AH: And he bailed you out a few times.

JS: I did an interview and was asked "Did you really lock a guy in a limo?" I said, "I swear to God." If it weren't for Dave, I'd probably be in jail right now.

AH: You and Dave were opposites in many ways. He was in college when you met, and you were already the Jake the world knows. But you were also completely different personalities.

JS: And that's what made us great. If it we were two of me, it would never have worked. If we were both like Dave, it would never have worked. As an entrepreneur, you have to understand you can't do everything by yourself. The second you start believing that you can, you end up becoming a legend in your own shower.

AH: You loved lacrosse, but knew that it wasn't media-friendly.

JS: The game was very tough to watch on TV. It was slow. It's a very small ball, moves very quickly, the cameras were always pulled back. If something doesn't work on television, then you're in trouble.

That's why I decided to implement the shot clock and the two-point arc. I got the idea because of playing basketball. I'm a big fan. It was a game that I excelled at in high school. I didn't grow past six feet tall and had a good jump shot. You can call Mr. Kohn at Baldwin High School and ask him.

AH: What else did you do to make the game sexier?

JS: Dave redesigned the uniforms to make them slicker, faster looking. Lacrosse is a culture. There's a culture surrounding the game; it's a cool game. Cool guys play lacrosse. And if there are cool guys playing the game, cool girls want to hang around with the cool guys.

AH: The story is literally told in two voices, yours and Dave's. That's unusual for a book like this.

JS: The publisher was against two voices. They said it never works. Even my book agent who I love dearly fought it tooth and nail. For me, the humor is about Dave and his perspective. It makes the book funnier than it otherwise would have been.

AH: Take A Shot is also about Dave's personal success.

JS: Jim Davis {CEO of New Balance} ended up buying Dave's company. Dave becomes the man, which is what's so great. There are very few people I've met who I care about enough that I want to see them succeed.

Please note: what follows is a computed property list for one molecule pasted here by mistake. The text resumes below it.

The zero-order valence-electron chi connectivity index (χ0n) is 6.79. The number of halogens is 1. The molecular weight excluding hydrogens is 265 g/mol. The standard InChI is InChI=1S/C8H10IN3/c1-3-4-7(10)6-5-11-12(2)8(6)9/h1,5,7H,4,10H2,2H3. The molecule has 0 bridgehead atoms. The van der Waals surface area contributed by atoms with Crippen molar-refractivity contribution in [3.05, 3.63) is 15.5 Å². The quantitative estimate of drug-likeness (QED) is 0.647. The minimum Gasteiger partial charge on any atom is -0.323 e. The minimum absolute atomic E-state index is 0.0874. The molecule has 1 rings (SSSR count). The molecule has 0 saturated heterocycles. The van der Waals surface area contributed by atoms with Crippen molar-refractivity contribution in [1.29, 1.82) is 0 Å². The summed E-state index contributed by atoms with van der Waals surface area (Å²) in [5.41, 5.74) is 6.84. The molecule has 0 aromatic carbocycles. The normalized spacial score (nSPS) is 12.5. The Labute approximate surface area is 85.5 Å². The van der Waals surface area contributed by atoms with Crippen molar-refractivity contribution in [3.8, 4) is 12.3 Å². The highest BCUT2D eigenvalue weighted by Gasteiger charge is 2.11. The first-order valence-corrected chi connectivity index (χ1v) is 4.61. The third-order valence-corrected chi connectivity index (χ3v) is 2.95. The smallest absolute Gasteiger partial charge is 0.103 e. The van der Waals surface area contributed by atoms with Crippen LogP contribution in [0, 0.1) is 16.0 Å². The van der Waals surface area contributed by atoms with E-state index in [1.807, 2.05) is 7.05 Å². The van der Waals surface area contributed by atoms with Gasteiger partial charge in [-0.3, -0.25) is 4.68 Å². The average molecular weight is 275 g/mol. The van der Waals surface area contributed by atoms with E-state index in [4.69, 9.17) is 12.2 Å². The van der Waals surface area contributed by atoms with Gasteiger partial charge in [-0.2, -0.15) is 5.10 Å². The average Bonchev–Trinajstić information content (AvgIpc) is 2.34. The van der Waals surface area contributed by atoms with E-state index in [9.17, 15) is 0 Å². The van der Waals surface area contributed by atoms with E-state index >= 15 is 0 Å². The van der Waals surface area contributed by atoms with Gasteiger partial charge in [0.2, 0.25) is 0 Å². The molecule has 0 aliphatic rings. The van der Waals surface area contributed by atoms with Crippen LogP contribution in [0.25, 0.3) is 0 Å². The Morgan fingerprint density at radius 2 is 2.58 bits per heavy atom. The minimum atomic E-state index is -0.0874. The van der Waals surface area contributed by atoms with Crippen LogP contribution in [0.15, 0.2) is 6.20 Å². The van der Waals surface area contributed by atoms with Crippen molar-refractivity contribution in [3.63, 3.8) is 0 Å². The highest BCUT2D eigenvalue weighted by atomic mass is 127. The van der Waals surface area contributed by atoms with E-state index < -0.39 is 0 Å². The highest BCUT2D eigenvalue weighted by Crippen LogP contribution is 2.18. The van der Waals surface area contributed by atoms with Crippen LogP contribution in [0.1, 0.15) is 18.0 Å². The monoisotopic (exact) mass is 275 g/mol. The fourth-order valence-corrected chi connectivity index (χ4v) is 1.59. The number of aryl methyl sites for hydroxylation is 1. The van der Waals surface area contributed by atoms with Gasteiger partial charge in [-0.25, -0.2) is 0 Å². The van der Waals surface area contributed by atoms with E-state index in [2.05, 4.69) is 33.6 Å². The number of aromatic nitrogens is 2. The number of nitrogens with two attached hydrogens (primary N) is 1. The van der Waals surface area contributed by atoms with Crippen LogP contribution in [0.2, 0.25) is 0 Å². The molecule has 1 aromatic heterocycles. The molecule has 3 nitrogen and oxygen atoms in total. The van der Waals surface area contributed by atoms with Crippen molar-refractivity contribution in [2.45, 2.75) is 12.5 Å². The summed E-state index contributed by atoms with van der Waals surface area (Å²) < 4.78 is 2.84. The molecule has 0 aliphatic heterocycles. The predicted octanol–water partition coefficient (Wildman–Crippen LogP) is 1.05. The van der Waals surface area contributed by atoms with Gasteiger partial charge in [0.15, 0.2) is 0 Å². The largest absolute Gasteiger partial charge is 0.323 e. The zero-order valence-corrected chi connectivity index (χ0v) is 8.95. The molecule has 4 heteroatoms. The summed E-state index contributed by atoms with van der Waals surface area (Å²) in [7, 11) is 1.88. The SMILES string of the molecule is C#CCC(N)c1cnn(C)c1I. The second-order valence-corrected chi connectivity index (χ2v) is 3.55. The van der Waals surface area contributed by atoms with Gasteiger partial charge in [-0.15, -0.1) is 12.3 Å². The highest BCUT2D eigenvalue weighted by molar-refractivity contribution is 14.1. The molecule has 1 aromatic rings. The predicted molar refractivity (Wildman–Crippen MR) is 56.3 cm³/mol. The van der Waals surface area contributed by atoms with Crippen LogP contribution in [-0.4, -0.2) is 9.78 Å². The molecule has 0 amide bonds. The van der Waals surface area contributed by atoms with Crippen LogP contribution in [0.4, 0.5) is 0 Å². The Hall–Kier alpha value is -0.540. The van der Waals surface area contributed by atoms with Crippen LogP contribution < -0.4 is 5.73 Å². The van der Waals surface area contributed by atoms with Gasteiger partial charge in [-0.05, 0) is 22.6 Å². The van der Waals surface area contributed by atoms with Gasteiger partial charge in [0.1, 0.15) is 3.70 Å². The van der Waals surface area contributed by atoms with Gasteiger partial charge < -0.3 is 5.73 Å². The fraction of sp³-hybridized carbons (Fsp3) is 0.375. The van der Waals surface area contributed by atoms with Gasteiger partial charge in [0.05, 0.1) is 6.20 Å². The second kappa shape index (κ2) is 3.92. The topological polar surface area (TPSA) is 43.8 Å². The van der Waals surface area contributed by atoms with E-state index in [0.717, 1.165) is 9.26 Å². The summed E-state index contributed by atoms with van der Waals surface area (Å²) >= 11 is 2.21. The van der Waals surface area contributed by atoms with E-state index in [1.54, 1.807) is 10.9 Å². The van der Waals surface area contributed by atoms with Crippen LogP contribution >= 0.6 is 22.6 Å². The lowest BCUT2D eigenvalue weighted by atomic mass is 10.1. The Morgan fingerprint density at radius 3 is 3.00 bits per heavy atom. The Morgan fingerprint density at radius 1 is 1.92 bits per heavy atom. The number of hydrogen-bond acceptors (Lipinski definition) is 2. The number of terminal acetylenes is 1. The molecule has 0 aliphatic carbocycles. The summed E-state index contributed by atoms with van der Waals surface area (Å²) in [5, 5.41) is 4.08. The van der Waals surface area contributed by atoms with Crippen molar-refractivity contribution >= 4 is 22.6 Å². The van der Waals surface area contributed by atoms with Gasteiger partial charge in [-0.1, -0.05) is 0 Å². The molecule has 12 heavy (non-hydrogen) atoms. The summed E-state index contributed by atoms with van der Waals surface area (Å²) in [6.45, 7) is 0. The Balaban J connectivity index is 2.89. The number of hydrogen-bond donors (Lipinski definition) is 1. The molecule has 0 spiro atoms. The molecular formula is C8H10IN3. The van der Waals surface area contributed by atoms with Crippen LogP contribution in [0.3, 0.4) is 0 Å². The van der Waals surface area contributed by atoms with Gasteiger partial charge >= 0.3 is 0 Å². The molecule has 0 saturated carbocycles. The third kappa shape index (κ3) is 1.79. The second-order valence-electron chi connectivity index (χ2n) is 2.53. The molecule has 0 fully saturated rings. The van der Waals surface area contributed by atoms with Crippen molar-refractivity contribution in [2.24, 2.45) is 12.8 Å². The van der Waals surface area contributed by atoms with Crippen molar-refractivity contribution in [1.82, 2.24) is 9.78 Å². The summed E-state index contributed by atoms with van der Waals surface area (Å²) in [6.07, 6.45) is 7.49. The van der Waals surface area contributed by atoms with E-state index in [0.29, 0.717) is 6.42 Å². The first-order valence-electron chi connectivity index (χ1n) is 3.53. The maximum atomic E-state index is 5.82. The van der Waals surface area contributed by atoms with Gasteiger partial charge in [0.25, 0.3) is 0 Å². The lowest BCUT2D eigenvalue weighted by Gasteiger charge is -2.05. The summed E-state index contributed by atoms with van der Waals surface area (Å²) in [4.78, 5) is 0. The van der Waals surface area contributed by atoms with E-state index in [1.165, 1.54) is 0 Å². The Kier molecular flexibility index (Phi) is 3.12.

AH: You've been an entrepreneur your whole life. Read the media and they're our national heroes. But it's more complicated than that.

JS: When it comes to being an entrepreneur -- creating things -- the world is a very cynical place. You have to put the ear plugs in. When you tell someone what your dream is, someone will always bash it. Maybe they believe "Well, if Adam is successful, then that means that I'm not going to be successful because there's not enough success to go around." But don't look at the clock. Stay in the game long enough. Eventually it's going to happen for you.

AH: Is it happening for you in Major League Lacrosse?

JS: We now have all of our games on television, from ESPN to CBS Sports Network to ESPN3. Social media and the Internet have been terrific for us. We've got a long way to go, but every day we're alive we get a little bit stronger. Our audience is young. It is a youth-driven sport. So our best days are ahead of us.

AH: You're a glass-is-half-full kind of guy.

JS: I count the people in the seats and not the empty seats.

AH: Can I bring up the "L" word? Legacy.

JS: Little kids one day will grow up and have a poster of their favorite lacrosse player next to their favorite -- LeBron James or Derek Jeter or whoever it might be. Who would have thought that a big part of my legacy would be about lacrosse and not just about fitness?